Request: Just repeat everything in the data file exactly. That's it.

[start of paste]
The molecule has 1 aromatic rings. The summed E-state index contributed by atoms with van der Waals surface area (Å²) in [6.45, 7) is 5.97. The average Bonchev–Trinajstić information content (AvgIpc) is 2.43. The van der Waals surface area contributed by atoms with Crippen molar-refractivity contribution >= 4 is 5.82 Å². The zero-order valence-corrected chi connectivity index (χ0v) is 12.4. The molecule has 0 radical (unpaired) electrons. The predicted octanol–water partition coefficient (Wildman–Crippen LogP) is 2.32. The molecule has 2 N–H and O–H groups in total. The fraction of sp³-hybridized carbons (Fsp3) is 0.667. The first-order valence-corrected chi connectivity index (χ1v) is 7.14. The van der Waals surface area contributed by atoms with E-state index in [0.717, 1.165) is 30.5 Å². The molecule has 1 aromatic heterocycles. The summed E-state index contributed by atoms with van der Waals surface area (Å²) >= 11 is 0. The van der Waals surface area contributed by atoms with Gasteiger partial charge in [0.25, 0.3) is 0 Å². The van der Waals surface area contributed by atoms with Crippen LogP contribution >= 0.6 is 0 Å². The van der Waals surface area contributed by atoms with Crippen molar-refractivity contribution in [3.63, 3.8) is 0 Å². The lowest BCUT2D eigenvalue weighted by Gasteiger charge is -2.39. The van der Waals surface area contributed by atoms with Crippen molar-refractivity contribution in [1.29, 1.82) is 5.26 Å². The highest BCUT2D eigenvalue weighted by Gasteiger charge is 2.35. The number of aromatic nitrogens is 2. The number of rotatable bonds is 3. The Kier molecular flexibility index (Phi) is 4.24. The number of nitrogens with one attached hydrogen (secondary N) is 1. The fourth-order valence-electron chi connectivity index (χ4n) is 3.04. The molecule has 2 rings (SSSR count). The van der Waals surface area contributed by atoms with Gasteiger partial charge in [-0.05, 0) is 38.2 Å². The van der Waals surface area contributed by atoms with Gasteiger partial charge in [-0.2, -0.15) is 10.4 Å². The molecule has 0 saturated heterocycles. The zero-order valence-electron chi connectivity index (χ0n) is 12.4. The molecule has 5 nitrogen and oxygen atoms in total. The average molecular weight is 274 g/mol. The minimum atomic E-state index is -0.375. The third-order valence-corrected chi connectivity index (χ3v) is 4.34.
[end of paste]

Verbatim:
The molecule has 1 aromatic rings. The summed E-state index contributed by atoms with van der Waals surface area (Å²) in [6.45, 7) is 5.97. The average Bonchev–Trinajstić information content (AvgIpc) is 2.43. The van der Waals surface area contributed by atoms with Crippen molar-refractivity contribution >= 4 is 5.82 Å². The zero-order valence-corrected chi connectivity index (χ0v) is 12.4. The molecule has 0 radical (unpaired) electrons. The predicted octanol–water partition coefficient (Wildman–Crippen LogP) is 2.32. The molecule has 2 N–H and O–H groups in total. The fraction of sp³-hybridized carbons (Fsp3) is 0.667. The first-order valence-corrected chi connectivity index (χ1v) is 7.14. The van der Waals surface area contributed by atoms with E-state index in [0.717, 1.165) is 30.5 Å². The molecule has 1 aromatic heterocycles. The summed E-state index contributed by atoms with van der Waals surface area (Å²) >= 11 is 0. The van der Waals surface area contributed by atoms with Gasteiger partial charge in [0.25, 0.3) is 0 Å². The van der Waals surface area contributed by atoms with Crippen LogP contribution >= 0.6 is 0 Å². The van der Waals surface area contributed by atoms with Crippen molar-refractivity contribution in [3.63, 3.8) is 0 Å². The lowest BCUT2D eigenvalue weighted by Gasteiger charge is -2.39. The van der Waals surface area contributed by atoms with Crippen molar-refractivity contribution in [1.29, 1.82) is 5.26 Å². The highest BCUT2D eigenvalue weighted by Gasteiger charge is 2.35. The number of aromatic nitrogens is 2. The number of rotatable bonds is 3. The Kier molecular flexibility index (Phi) is 4.24. The number of nitrogens with one attached hydrogen (secondary N) is 1. The fourth-order valence-electron chi connectivity index (χ4n) is 3.04. The molecule has 2 rings (SSSR count). The van der Waals surface area contributed by atoms with Gasteiger partial charge in [-0.05, 0) is 38.2 Å². The van der Waals surface area contributed by atoms with Gasteiger partial charge in [-0.2, -0.15) is 10.4 Å². The molecule has 0 saturated heterocycles. The zero-order valence-electron chi connectivity index (χ0n) is 12.4. The molecule has 5 nitrogen and oxygen atoms in total. The average molecular weight is 274 g/mol. The minimum atomic E-state index is -0.375. The third-order valence-corrected chi connectivity index (χ3v) is 4.34.